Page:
Wisconsin Responds to Imprisoned Women’s Mental Health Crisis

The ACLU has settled a landmark lawsuit over female inmates' mental and physical health services in Wisconsin.

By Michelle Chen Aug 24, 2010

A legal intervention could soon help end a medical nightmare for women behind bars in Wisconsin. The ACLU has settled a landmark lawsuit over female inmates’ mental and physical health services. According to the group’s press release:

state officials have agreed to implement a number of significant structural improvements aimed at ensuring that constitutionally adequate levels of care are provided to all prisoners at the Taycheedah Correctional Institution (TCI), and that female prisoners receive the same levels of mental health care as the state’s male prisoners.

Back in 2006, the group filed suit charging:

the state prison system put the lives of women prisoners at risk through grossly deficient health care, provided far inferior mental health treatment as compared to men and failed to provide reasonable accommodations to allow prisoners with disabilities to access basic prison services.

The complaint outlined a litany of deficiencies at TCI: medication errors and delays, incompetent staff, and dangerous nursing shortages. The need for services is overwhelming: the facility, located in Fond du Lac, reported that as of the 2008-09 fiscal year, "approximately 70% of inmates were identified as having a mental health need. Approximately 32% of inmates were identified as having a serious mental illness." Women have been deprived of even the most essential medications. According to the complaint, an AIDS patient suffered an explosion in her viral load and acute sickness after running into repeated medication shortages and delays. The distribution of medications by correctional officers works about as well as one might expect. A sergeant summed up the day-to-day duties this way:

[Officers] might be asked by the inmates what are the side effects. We don’t know that stuff. And they’ll ask me, and I’ll laugh, "I can’t even pronounce it, how would I know a side effect?"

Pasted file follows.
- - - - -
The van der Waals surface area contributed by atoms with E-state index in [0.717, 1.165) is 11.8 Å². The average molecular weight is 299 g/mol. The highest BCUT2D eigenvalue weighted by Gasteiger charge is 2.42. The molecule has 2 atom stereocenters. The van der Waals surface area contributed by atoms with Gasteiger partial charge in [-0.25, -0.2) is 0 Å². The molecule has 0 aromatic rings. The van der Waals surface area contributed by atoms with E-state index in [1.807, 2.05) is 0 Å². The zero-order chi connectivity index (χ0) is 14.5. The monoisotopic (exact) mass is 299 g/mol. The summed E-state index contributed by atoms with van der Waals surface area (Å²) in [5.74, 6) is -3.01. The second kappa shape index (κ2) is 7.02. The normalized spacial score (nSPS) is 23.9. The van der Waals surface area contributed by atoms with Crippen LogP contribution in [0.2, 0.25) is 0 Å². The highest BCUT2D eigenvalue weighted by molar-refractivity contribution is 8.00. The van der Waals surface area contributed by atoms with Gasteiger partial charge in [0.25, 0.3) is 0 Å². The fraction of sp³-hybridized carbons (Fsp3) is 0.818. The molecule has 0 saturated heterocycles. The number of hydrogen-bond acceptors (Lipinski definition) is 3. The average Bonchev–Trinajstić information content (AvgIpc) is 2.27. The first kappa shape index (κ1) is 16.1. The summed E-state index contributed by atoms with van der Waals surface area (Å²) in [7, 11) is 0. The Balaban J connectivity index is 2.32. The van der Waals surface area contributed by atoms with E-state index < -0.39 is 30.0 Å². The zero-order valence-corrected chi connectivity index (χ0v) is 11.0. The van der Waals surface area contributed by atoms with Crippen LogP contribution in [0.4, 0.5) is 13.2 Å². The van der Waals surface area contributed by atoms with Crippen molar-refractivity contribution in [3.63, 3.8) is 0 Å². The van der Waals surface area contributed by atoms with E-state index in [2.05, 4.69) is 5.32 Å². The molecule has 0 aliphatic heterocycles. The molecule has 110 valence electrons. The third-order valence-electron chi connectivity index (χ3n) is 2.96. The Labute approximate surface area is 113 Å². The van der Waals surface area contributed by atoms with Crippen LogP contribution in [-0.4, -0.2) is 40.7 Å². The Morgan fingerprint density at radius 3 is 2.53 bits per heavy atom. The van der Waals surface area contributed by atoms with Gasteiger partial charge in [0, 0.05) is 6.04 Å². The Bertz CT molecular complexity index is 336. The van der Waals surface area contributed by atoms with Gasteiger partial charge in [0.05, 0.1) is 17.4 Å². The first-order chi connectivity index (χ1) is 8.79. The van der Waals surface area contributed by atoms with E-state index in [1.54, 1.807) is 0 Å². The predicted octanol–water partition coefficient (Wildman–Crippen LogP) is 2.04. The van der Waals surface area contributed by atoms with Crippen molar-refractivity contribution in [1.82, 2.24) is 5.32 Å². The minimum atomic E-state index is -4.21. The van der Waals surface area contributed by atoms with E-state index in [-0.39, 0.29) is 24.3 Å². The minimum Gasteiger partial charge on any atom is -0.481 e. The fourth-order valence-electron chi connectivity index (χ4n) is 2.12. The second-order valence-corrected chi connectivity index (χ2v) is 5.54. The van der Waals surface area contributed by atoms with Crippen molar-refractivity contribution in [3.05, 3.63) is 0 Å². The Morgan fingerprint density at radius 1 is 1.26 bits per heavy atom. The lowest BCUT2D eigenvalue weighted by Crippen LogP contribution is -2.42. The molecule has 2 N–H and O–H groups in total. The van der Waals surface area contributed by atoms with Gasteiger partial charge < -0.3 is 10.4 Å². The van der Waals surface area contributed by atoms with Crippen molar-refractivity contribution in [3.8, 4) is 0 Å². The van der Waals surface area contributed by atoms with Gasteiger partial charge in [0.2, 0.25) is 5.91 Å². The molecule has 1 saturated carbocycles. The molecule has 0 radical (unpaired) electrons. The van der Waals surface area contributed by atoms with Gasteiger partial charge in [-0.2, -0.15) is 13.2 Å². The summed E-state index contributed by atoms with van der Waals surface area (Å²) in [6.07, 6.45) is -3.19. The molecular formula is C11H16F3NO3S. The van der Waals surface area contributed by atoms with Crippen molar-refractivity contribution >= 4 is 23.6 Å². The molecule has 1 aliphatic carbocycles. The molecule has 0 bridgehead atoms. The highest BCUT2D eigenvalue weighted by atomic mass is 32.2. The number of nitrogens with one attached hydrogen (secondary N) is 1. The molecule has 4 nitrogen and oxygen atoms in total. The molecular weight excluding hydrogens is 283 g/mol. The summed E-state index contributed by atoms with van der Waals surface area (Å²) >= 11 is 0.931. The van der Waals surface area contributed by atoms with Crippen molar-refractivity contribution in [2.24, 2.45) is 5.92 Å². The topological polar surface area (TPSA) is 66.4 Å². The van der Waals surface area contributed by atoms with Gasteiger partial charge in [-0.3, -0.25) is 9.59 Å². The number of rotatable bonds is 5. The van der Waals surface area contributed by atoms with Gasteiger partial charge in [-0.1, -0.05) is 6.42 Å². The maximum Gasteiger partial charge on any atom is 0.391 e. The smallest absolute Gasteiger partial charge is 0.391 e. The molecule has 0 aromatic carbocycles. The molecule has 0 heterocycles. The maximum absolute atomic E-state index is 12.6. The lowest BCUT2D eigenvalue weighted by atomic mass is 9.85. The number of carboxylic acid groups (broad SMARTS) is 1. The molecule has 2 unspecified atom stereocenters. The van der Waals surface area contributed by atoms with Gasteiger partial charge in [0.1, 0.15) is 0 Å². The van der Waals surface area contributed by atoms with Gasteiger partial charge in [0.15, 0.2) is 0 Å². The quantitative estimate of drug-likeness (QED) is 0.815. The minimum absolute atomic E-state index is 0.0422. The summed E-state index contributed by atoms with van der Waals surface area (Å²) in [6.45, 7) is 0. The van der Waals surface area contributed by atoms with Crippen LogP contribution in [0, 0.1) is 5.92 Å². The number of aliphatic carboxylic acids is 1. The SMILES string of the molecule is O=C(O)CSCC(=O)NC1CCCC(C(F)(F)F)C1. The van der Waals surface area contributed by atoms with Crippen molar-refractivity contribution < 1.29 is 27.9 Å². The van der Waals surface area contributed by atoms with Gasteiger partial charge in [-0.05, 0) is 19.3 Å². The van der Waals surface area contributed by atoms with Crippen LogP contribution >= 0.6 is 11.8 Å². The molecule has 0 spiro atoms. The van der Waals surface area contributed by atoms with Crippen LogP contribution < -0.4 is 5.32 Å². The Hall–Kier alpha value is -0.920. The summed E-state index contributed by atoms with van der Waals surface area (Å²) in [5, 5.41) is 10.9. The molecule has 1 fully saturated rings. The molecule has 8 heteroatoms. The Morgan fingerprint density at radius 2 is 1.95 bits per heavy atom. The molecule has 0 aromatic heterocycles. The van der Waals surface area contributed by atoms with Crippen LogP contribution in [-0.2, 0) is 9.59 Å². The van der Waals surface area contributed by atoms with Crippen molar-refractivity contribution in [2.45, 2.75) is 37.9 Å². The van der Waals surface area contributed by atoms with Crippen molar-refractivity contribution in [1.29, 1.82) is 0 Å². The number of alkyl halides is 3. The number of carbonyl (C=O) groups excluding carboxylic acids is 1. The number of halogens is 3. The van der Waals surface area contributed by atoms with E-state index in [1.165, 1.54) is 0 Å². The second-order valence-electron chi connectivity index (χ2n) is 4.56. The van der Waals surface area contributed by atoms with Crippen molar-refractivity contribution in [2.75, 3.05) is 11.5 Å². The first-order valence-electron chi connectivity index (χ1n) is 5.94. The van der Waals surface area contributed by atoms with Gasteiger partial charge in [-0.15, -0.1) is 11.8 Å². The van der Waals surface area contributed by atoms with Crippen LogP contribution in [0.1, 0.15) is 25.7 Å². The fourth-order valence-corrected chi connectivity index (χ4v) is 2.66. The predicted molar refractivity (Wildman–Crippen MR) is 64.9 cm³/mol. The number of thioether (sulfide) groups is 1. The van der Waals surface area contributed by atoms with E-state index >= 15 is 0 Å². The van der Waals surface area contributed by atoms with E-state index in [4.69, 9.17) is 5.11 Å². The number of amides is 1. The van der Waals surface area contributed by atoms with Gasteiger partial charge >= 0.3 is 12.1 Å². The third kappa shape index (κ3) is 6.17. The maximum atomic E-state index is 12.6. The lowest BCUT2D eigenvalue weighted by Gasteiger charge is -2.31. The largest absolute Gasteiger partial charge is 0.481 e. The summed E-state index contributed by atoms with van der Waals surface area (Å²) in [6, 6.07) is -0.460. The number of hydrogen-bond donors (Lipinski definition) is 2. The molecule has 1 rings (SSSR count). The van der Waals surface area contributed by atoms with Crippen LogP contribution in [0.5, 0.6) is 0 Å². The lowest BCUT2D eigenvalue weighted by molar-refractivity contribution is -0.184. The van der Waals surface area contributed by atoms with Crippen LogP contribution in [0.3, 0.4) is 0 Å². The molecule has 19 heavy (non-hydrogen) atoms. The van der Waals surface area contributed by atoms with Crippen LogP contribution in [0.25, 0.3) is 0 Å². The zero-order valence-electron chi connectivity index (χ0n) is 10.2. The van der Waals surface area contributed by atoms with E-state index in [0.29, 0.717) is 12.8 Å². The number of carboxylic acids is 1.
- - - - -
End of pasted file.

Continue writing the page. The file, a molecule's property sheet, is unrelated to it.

The new settlement mandates that the TCI administration hire a full-time medical director as well as a consultant to monitor health services. State officials will also have to ensure that high-needs inmates can receive inpatient-level psychiatric treatment in a new "off site women’s resource center." But TCI’s problems aren’t just a matter of expanding services; they’re a product of the nation’s racially charged incarceration craze. The Women’s Prison Association reports that, paralleling a national trend, "Between 1977 and 2004, Wisconsin’s female prison population grew by 863% with an average annual percent change of 9.4% per year." According to state records, women of color make up about 37 percent of the population. Black and Native American women make up about 6.5 percent and 1 percent of the state’s female population, respectively, but 29 percent and 7 percent of TCI inmates. Nationally, much of the explosion in the country’s female prison population can be traced to the war on drugs. Drug problems, in turn, are linked to other social crises that push women into the system, according to an analysis by the Sentencing Project:


  • Women in state prison in 1998 were more likely to report using drugs at the time of their offense than men (40% vs. 32%), and nearly one-third reported that they had committed their offense to obtain money to buy drugs.
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  • More than half (57%) of women incarcerated under state jurisdiction reported that they had experienced either sexual or physical abuse before their admission to prison.
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  • Nearly three-quarters (73.1%) of women in state prison in 2005 had a mental health problem, compared to 55% of men in prison

The tangled struggles afflicting incarcerated women add up to an epidemic that can’t be cured from within prison walls.